24. 24. Example of a “Mega-litigation” litigation Seven Network Ltd v News Ltd : <ul><li>  Number of Parties:  In addition to Seven Network and C7, there were 22 respondents </li></ul><ul><li>Outcome from discovery and documents tendered as evidence:  85,653 documents were discovered, comprising 589,392 pages. 12,849 documents, comprising 115,586 pages, were ultimately admitted into evidence </li></ul><ul><li>  Other statistics:  Pleadings = 1,028 pages </li></ul><ul><ul><li>Statements of lay witnesses admitted into evidence = 1,613 pages </li></ul></ul><ul><ul><li>Expert reports in evidence = 2,041 pages of text, plus many hundred pages of appendices, calculations etc </li></ul></ul><ul><ul><li>Parties’ final written submissions = 4,962 pages </li></ul></ul><ul><ul><li>Transcript of the trial = 9,530 pages </li></ul></ul><ul><li>  Number of Hearing Days - 120 sitting days </li></ul><ul><li>  Estimated Costs – $200 million </li></ul>* THE SEVENTH WORLDWIDE COMMON LAW JUDICIARY CONFERENCE  ”New Technology Developments in the Courts Usages, Trends and Recent Developments in Australia”, paper by The Hon M E J Black AC, Chief Justice of the Federal Court of Australia
    25. 25. Discovery – Definition* * Kyocera Mita Australia Pty Ltd v Mitronics Corp Pty Ltd [2005] FCA 242
    26. 26. Discovery
    27. 27. Discovery – Practice Notes <ul><li>Federal Court of Australia Practice Note 17 (new draft in formulation) </li></ul><ul><li>NSW Supreme Court Practice Notes </li></ul><ul><ul><li>General No SC Gen 7 (Aug 2008) http://www.lawlink.nsw.gov.au/practice_notes/nswsc_pc.nsf/a15f50afb1aa22a9ca2570ed000a2b08/19ae2d221b09c4fbca257483001d0781?OpenDocument </li></ul></ul><ul><ul><li>Supreme Court Equity Division - Commercial List and Technology and Construction List (July 2007) http://www.lawlink.nsw.gov.au/practice_notes/nswsc_pc.nsf/a15f50afb1aa22a9ca2570ed000a2b08/275aca41db3044e8ca25731e00254943?OpenDocument </li></ul></ul>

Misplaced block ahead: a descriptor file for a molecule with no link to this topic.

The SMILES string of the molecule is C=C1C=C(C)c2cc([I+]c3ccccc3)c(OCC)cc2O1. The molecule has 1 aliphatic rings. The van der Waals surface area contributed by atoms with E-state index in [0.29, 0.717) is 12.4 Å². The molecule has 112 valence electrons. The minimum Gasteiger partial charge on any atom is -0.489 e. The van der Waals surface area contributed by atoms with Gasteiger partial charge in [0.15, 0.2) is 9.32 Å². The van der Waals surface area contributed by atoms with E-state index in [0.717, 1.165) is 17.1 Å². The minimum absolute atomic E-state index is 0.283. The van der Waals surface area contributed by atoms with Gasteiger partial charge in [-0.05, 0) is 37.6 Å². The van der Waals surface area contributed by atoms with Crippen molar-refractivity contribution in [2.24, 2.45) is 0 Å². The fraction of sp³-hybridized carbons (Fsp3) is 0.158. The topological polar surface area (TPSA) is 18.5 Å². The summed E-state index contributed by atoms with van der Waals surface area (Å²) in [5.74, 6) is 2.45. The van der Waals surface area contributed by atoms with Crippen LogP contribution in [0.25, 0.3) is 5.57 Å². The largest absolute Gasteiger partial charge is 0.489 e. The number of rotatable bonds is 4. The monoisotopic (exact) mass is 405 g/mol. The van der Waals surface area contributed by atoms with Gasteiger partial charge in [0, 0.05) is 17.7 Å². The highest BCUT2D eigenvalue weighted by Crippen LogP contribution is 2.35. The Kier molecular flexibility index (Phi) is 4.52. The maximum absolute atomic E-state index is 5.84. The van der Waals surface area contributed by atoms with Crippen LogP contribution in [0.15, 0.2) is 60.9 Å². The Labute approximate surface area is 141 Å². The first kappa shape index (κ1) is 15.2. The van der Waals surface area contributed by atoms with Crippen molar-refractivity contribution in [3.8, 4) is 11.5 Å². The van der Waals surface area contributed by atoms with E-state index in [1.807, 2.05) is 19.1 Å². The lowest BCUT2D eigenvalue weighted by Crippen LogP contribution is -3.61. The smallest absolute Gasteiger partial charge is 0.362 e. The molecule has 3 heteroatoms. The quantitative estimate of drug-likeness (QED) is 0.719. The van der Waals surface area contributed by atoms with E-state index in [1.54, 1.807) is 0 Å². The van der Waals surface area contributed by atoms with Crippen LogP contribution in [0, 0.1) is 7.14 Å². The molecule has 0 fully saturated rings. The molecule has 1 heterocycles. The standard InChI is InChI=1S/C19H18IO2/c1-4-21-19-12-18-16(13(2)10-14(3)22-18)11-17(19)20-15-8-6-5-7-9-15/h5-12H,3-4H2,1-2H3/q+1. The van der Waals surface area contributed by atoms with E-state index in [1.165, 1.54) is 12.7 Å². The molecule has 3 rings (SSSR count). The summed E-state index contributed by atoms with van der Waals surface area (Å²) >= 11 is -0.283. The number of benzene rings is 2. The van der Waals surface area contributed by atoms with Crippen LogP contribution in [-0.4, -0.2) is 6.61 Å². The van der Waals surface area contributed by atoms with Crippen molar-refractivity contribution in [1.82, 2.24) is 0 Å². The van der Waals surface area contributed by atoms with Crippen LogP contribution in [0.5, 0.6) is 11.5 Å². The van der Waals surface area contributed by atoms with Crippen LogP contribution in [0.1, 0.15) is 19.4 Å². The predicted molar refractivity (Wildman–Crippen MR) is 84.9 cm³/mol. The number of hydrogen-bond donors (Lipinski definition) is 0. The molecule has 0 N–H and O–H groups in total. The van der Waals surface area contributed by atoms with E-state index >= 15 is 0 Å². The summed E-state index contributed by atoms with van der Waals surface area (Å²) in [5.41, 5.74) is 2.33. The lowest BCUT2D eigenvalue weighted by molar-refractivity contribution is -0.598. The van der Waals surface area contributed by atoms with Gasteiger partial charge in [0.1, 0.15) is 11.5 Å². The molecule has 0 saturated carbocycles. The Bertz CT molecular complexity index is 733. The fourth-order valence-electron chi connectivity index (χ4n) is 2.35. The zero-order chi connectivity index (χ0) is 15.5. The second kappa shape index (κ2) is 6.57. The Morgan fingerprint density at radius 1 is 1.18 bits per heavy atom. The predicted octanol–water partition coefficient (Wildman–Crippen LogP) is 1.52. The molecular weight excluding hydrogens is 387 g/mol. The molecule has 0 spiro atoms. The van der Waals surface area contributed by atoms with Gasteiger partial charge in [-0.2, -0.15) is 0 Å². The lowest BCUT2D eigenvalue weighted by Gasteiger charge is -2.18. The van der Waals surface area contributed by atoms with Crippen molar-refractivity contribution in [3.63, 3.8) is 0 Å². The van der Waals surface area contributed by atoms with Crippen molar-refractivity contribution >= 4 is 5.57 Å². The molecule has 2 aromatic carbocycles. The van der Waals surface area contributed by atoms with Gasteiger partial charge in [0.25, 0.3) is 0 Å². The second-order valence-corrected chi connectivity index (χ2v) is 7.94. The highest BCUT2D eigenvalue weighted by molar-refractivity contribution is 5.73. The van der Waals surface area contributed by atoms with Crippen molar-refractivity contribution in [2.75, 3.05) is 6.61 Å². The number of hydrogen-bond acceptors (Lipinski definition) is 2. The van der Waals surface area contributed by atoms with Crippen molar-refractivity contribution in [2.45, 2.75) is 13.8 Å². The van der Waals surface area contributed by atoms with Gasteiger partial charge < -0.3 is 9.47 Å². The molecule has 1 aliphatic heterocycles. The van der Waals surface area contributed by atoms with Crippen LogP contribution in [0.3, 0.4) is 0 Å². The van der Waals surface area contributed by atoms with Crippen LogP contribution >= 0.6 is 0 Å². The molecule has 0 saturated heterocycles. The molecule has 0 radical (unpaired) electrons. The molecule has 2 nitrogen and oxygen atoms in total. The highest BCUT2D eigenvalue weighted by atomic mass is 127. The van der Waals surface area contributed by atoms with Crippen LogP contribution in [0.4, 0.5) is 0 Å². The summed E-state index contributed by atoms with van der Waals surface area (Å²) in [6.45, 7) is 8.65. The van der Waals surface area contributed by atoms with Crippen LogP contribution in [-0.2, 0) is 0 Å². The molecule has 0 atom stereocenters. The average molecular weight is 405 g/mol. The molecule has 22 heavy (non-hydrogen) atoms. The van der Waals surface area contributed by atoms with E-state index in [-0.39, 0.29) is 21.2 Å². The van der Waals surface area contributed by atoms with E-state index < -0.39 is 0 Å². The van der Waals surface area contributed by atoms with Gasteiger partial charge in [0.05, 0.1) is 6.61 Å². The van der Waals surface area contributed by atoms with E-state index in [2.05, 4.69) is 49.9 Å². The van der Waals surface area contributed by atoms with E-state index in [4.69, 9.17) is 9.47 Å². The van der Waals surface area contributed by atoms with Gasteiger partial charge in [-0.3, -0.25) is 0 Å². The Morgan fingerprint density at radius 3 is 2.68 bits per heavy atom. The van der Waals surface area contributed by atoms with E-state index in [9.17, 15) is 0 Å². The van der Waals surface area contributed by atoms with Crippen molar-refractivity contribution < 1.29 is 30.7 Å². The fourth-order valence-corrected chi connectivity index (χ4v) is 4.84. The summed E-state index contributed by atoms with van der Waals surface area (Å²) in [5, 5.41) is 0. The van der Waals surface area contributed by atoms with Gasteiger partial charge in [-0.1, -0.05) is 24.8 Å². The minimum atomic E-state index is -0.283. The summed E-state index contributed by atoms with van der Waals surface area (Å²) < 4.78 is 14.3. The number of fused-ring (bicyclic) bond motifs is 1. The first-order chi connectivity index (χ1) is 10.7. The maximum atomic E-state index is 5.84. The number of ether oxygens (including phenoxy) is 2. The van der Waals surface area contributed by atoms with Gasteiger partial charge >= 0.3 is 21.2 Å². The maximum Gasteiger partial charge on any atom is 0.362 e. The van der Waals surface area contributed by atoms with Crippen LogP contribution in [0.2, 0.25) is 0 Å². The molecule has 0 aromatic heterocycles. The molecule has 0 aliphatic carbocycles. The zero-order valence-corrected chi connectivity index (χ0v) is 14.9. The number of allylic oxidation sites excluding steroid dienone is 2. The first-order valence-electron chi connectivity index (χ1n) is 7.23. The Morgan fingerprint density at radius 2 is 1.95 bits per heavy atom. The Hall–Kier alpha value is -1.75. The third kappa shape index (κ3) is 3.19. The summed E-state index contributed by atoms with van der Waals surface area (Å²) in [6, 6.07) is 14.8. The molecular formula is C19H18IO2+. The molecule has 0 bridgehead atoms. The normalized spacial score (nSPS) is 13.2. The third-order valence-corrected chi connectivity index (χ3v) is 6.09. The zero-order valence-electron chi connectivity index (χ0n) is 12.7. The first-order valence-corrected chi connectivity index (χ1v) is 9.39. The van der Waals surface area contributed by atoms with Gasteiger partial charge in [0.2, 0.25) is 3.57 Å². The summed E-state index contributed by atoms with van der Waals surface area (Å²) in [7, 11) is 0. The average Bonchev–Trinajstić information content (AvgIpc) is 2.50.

28. 28. Review of Practice Note No 17 Federal Court <ul><li>In 2007 the Federal Court commenced review of Practice Note No 17 - Guidelines for the Use of Information Technology in Litigation in Any Civil Matter </li></ul><ul><li>Draft documents are now being reviewed by the Court National Practice Committee </li></ul><ul><li>Final versions expected in early 2009 </li></ul>
    29. 29. Review of Practice Note No 17 Federal Court
    30. 30. Pre-Discovery Checklist Includes: <ul><li>Pre-Discovery Conference Attendees </li></ul><ul><li>Agreed strategies to exchange relevant information only </li></ul><ul><li>Agreed strategies on “Reasonable Search” to locate Discoverable Documents”? </li></ul><ul><li>Agreed Preservation strategies </li></ul><ul><li>Discovery Scope, Time Schedule and Cost estimates </li></ul><ul><li>Agreed strategy for management of privilege claims </li></ul><ul><li>Agreed Document Management Protocol </li></ul><ul><li>Engagement of Service Providers </li></ul><ul><li>“ Potential sources of Discoverable Documents may be considered reasonably inaccessible”? What is “reasonably inaccessible”? </li></ul>
    31. 31. Document Management Protocol <ul><li>Agreement on document exchange protocols </li></ul><ul><li>Summarises the terms under which information will be exchanged between the parties in electronic format </li></ul><ul><li>Addresses issues such as the format and structure of the information, the “fields” to be captured, the medium to be used and imaging standards </li></ul><ul><li>Metadata will be lost during conversion to pdf from Native ESI </li></ul>
    32. 32. NSW Supreme Court Practice Note SC Gen 7 (Aug 2008) <ul><li>Practitioners must advise opponents at an early stage of potentially discoverable ESI and meet to agree upon matters including: </li></ul><ul><ul><li>format of the electronic database …noting that metadata, mark-up or other &quot;hidden&quot; data will be automatically discovered if native format is used. Because of potential costs, the Court would ordinarily expect it should only be discovered where the relevance outweighs the cost </li></ul></ul><ul><ul><li>Protocol for the electronic discovery </li></ul></ul><ul><ul><li>Type and extent of ESI </li></ul></ul><ul><ul><li>How legacy or deleted data is to be dealt with. The existence of ESI that is not reasonably or readily accessible should be disclosed, but the Court would ordinarily expect that it would not need to be retrieved unless necessary for the conduct of the proceedings … </li></ul></ul>